Stem cells and cancer cells share cellular similarities and transcriptomic profiles that have led to the hypothesis that irradiated stem cells might be used as a vaccine for cancer treatment. Previous studies have shown that it is feasible to establish broad tumor immunity against multiple cancer types (including pancreatic cancer, PC) using induced pluripotent stem cells (iPSCs)-based vaccines that deliver large amounts of tumor antigens to the immune system. Since iPSCs have the same antigens as PDAC cells and are immunogenic, they are a promising source of vaccine antigens, holding potential for novel immunotherapies against PC. Here we provide iPSC-based vaccine development services to support further development of iPSC vaccines and studies in PC preclinical models.
iPSCs and PC
Most PC patients have a low mutational burden and therefore a low number of neoantigens are generated for spontaneous anti-tumor immune responses induction by the adaptive immune system. Furthermore, PC usually has a strong immunosuppressive tumor microenvironment (TME), resulting in reduced drug response and poor immunogenicity. Therefore, cancer immunotherapy such as immune checkpoint inhibitors, which are mainly applicable to cancers with strong immunogenicity and high mutation burden, are limited. Notably, the presence of tumor-specific T cells in PC supports the continued interest in new immunotherapeutic strategies for this disease.
iPSCs serve as a unique source of tumor-associated antigens for immunotherapies. There are several advantages of iPSCs as an immunotherapeutic approach.
- iPSCs have immunogenic potential and express tumor-associated antigens (TAAs)
- Readily available and reliable cell source for cell-based immunotherapy
- Capable of large-scale production
The service offering at Alfa Oncology
iPSCs are an attractive cancer vaccine candidate because of their tumorigenic and immunogenic properties of autologous transplantation, suggesting their potential efficacy in cancer vaccination. In addition, autologous iPSCs can provide more accurate and representative tumor antigens compared to allogeneic embryonic stem cells (ESCs). In order to promote the development of iPSC-based vaccines for PC, we offer the following services, including,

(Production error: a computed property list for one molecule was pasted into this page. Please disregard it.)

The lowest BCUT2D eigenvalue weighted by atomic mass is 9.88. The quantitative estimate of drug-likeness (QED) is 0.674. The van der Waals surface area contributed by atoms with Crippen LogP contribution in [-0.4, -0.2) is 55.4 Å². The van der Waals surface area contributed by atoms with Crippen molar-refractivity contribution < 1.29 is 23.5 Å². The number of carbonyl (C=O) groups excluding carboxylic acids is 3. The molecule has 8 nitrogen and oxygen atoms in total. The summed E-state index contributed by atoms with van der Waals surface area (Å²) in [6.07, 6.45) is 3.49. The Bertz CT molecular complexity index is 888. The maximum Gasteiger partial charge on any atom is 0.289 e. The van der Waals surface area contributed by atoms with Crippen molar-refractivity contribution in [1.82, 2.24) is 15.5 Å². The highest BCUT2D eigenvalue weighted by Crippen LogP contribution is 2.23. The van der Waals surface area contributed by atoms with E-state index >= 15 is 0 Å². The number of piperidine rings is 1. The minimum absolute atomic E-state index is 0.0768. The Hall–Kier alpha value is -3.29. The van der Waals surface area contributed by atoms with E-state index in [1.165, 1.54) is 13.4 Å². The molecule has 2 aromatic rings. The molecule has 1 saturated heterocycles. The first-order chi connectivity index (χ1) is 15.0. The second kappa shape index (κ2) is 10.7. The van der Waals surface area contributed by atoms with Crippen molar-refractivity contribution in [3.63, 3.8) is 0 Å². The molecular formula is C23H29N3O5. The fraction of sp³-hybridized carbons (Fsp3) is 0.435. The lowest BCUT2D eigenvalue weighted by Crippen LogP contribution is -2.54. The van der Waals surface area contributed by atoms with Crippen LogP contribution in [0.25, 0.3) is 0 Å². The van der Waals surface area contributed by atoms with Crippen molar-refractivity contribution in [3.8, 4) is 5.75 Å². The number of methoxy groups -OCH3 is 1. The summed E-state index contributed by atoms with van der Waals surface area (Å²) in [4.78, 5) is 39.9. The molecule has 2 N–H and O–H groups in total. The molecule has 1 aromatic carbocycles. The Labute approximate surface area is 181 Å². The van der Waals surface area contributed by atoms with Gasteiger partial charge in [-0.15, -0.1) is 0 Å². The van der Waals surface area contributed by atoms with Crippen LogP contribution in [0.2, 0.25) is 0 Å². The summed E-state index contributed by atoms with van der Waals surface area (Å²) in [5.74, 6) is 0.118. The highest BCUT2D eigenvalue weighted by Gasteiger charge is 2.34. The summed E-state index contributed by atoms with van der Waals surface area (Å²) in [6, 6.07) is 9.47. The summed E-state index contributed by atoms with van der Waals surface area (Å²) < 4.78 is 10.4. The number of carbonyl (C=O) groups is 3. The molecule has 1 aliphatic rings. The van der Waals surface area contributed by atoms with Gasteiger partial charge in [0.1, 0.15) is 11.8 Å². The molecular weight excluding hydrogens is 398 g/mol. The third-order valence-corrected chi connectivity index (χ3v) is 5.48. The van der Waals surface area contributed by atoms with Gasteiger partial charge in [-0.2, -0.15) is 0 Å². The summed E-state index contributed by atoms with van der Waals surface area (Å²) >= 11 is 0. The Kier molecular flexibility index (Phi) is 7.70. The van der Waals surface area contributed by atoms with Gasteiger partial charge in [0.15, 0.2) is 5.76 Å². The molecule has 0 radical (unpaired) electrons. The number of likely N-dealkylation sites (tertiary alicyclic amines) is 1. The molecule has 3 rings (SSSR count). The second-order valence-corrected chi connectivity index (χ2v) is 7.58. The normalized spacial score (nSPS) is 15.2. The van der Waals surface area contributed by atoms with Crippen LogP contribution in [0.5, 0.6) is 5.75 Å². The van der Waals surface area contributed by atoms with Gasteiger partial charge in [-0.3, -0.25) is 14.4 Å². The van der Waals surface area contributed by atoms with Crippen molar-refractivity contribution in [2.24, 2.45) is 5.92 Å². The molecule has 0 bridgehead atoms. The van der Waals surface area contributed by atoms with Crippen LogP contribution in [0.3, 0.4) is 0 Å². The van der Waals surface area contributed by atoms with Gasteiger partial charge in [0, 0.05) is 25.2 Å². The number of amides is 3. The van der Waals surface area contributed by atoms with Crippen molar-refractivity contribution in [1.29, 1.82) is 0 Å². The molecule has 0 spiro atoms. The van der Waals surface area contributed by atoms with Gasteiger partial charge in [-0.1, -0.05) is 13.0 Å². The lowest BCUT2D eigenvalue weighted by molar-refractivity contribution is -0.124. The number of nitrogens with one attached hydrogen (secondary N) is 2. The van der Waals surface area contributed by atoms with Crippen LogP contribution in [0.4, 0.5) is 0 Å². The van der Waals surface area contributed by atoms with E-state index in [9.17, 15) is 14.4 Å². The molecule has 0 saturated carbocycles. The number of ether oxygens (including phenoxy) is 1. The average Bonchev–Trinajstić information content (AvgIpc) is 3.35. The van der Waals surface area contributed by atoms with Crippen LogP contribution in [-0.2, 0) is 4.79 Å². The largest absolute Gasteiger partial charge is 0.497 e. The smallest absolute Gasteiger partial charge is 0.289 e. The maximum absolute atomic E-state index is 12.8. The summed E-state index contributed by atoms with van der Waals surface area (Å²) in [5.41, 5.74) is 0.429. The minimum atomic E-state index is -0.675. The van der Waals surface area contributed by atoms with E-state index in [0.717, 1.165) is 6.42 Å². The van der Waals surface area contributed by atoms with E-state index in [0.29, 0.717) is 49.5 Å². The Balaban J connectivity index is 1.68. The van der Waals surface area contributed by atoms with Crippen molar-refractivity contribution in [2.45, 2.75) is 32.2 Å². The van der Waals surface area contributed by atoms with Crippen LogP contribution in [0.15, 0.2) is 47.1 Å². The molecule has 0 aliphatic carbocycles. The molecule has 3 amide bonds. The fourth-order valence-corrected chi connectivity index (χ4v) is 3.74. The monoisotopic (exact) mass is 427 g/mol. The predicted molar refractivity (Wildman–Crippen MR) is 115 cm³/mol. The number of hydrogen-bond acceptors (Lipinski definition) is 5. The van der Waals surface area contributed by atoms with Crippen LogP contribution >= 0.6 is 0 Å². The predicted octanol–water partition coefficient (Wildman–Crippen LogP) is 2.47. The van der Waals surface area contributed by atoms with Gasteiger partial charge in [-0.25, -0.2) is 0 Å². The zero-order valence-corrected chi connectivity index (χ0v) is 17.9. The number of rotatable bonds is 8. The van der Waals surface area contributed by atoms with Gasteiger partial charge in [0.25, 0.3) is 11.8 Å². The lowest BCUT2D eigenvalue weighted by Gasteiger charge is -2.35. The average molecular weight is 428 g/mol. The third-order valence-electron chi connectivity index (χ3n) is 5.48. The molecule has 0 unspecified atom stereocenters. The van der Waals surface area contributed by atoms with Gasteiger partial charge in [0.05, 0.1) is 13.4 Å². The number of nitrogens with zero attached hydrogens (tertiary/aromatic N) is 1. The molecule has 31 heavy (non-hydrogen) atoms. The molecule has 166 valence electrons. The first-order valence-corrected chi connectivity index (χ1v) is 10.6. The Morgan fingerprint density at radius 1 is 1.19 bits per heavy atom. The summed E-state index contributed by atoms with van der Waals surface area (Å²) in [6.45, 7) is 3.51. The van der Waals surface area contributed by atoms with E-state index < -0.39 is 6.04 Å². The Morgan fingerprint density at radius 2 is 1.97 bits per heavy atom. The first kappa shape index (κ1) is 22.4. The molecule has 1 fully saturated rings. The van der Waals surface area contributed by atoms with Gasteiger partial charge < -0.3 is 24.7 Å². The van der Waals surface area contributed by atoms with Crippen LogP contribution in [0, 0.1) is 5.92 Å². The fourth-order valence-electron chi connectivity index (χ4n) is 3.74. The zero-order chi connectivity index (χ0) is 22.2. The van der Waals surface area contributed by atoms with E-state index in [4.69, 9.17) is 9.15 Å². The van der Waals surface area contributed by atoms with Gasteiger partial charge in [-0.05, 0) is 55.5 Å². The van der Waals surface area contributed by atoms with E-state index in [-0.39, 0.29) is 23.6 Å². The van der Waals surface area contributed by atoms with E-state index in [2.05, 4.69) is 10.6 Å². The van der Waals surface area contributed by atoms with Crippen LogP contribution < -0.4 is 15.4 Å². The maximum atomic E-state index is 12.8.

- iPSC-based vaccine preparation
iPSCs have immunogenic potential and express tumor-associated antigens (TAAs) that can be recognized and responded to by the adaptive immune system. Our vaccine preparation generally consists of sorting murine iPSCs for pluripotency, irradiation, suspension in adjuvant solution, and quality control.
- iPSC-based vaccine validation
Based on our advanced preclinical modeling platform, we can evaluate the antitumor efficacy and safety of iPSC-based cancer vaccines in multiple models of PC (including in vitro and in vivo PC models) and facilitate the development of iPSC-based vaccines. With reliable data and scientifically rigorous analysis, our services can not only help our customers assess the optimal vaccination schedule, but also provide additional information for in-depth studies of iPSC-based vaccines.
-Evaluate the efficacy of iPSC-based cancer vaccines
-Assess the immune-stimulatory effects of iPSC-based cancer vaccines
-Define the mechanism underlying the effectiveness
Alfa Oncology is a full-scale contract research organization (CRO) with extensive experience. Our vaccine development platform consists of dozens of scientists dedicated to translating fundamental knowledge about the PC immune system and its regulation in PC into the design of more effective vaccines and vaccine regimens. We are committed to helping our customers to design and develop more effective PC vaccines. For more about our iPSC-based vaccine development services for PC, please do not hesitate to contact us.
- Krog, Ricki T., et al. "The Potential of Induced Pluripotent Stem Cells to Advance the Treatment of Pancreatic Ductal Adenocarcinoma." Cancers 13.22 (2021): 5789.
- Ouyang, Xiaoming, et al. "Antitumor effects of iPSC-based cancer vaccine in pancreatic cancer." Stem cell reports 16.6 (2021): 1468-1477.